- The Last of Us
- God of War
- Mortal Kombat X
Little Hope’s namesake has somewhat of a dual meaning. It is the name of the town in the game and it’s also representative of the little bit of hope that Supermassive would learn from its mistakes and get back to making classic horror adventures. But its multiple thematic troubles, pathetic cavalcade of jump scares, and abysmal twist ending paint a dark future for The Dark Pictures Anthology, leaving little hope that it’ll ever recover from two disappointing adventures in a row.
And even though that world is a broken dystopian nightmare, Ghostrunner‘s gameplay is just the opposite. Slicing and sprinting through each dilapidated factory and string of sharply lit billboards is a rush because of how satisfying it is to control as well as how it, through its design, pushes players to play well enough to get the most out of its systems. A seasoned ninja strikes perfectly without any fatal faults; an apt summary of the gameplay loop and Ghostrunner as a whole.
The Ancient Gods Part 1 is a fantastic piece of DLC partly because of those narrative implications, but also for how it wonderfully continues and expands upon the base game’s legacy. Seamlessly dialing up the difficulty leads to more rewarding combat, especially with the banging metal soundtrack and horde of new hellspawns. Environments divulge from the typical Doom template, but are undeniably Doom and beautiful regardless. Part 2 has a lot to live up to, but if it’s anything like Part 1, it shouldn’t have a problem shattering high expectations .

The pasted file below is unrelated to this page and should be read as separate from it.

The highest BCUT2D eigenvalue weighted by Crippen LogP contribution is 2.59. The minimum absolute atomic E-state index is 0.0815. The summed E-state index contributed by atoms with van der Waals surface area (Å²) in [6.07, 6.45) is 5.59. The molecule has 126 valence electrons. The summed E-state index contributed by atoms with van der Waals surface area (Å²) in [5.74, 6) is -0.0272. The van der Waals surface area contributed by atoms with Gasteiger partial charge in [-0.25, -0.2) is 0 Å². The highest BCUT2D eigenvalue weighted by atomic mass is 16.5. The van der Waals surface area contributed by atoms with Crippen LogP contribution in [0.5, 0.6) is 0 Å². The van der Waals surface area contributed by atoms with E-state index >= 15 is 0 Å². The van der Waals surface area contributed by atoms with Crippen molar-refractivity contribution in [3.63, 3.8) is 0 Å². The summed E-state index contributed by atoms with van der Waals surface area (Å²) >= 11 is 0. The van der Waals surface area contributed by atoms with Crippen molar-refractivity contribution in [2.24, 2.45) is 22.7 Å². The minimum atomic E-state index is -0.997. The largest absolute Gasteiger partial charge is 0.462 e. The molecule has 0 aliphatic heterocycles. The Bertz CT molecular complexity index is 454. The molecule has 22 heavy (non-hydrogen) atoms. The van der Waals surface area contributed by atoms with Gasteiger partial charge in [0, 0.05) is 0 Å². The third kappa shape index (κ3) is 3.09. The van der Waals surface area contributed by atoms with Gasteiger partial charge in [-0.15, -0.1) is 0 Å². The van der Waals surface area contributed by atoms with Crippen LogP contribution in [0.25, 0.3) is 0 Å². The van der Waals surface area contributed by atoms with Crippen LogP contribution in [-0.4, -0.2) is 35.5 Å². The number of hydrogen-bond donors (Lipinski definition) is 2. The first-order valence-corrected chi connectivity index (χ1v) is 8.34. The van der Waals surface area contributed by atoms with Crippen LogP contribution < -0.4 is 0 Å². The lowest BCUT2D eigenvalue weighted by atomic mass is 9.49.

Darkness in the Capital may seem like a typical expansion and it is in some sense, but that phrasing gives a short shift to how it builds on top of an excellent experience and remains a clawed fist that’s as sharp as it ever was. Its combat is fundamentally fantastic so adding new variables that maintain the same level of quality is only going to make that loop even more engaging. Darkness in the Capital’s array of bosses bring in another set of challenges and its new weapon encourages both thoughtful play and fast action. And in a game full of challenges and fast action, meaningfully building on top of that is still an accomplishment.
Crash Bandicoot 4‘s stellar level design, responsive controls, deep replayability, and superb animation all come together to create such an outstanding experience that not only brings this bandicoot back to life, but also removes it from the dusty shelf where all the other taxidermied ’90s platforming mascots go to be forgotten.
Mafia: Definitive Edition is tedious enough as it is by 2020 standards. Clunky gunplay and lousy vehicle handling make the shootouts as frustrating as the getaway drive. The promising setup can’t avoid getting whacked either as it disappoints through its inability to meaningfully execute on its multiple beats. The talented cast and better realized 1930s world outdo its 2002 counterpart, but the rest of its blunders come together and result in an offer that’s relatively easy to refuse.